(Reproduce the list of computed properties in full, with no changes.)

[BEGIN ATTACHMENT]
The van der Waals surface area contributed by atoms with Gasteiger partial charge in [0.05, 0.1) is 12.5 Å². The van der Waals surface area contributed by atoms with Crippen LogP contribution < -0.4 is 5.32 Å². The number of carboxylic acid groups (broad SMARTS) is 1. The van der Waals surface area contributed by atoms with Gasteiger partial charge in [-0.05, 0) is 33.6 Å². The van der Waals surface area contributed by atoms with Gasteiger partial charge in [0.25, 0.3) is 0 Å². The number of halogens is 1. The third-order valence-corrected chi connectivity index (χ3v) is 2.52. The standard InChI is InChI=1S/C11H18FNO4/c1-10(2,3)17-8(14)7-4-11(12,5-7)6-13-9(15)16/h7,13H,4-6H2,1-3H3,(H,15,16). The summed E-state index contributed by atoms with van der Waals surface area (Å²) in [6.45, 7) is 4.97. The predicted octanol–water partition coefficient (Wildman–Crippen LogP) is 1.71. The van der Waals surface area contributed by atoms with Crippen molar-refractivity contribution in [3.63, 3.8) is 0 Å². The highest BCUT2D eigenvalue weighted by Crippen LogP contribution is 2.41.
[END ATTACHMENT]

The van der Waals surface area contributed by atoms with Gasteiger partial charge in [0.05, 0.1) is 12.5 Å². The van der Waals surface area contributed by atoms with Crippen LogP contribution < -0.4 is 5.32 Å². The number of carboxylic acid groups (broad SMARTS) is 1. The van der Waals surface area contributed by atoms with Gasteiger partial charge in [-0.05, 0) is 33.6 Å². The van der Waals surface area contributed by atoms with Gasteiger partial charge in [0.25, 0.3) is 0 Å². The number of halogens is 1. The third-order valence-corrected chi connectivity index (χ3v) is 2.52. The standard InChI is InChI=1S/C11H18FNO4/c1-10(2,3)17-8(14)7-4-11(12,5-7)6-13-9(15)16/h7,13H,4-6H2,1-3H3,(H,15,16). The summed E-state index contributed by atoms with van der Waals surface area (Å²) in [6.45, 7) is 4.97. The predicted octanol–water partition coefficient (Wildman–Crippen LogP) is 1.71. The van der Waals surface area contributed by atoms with Crippen molar-refractivity contribution in [3.63, 3.8) is 0 Å². The highest BCUT2D eigenvalue weighted by Crippen LogP contribution is 2.41.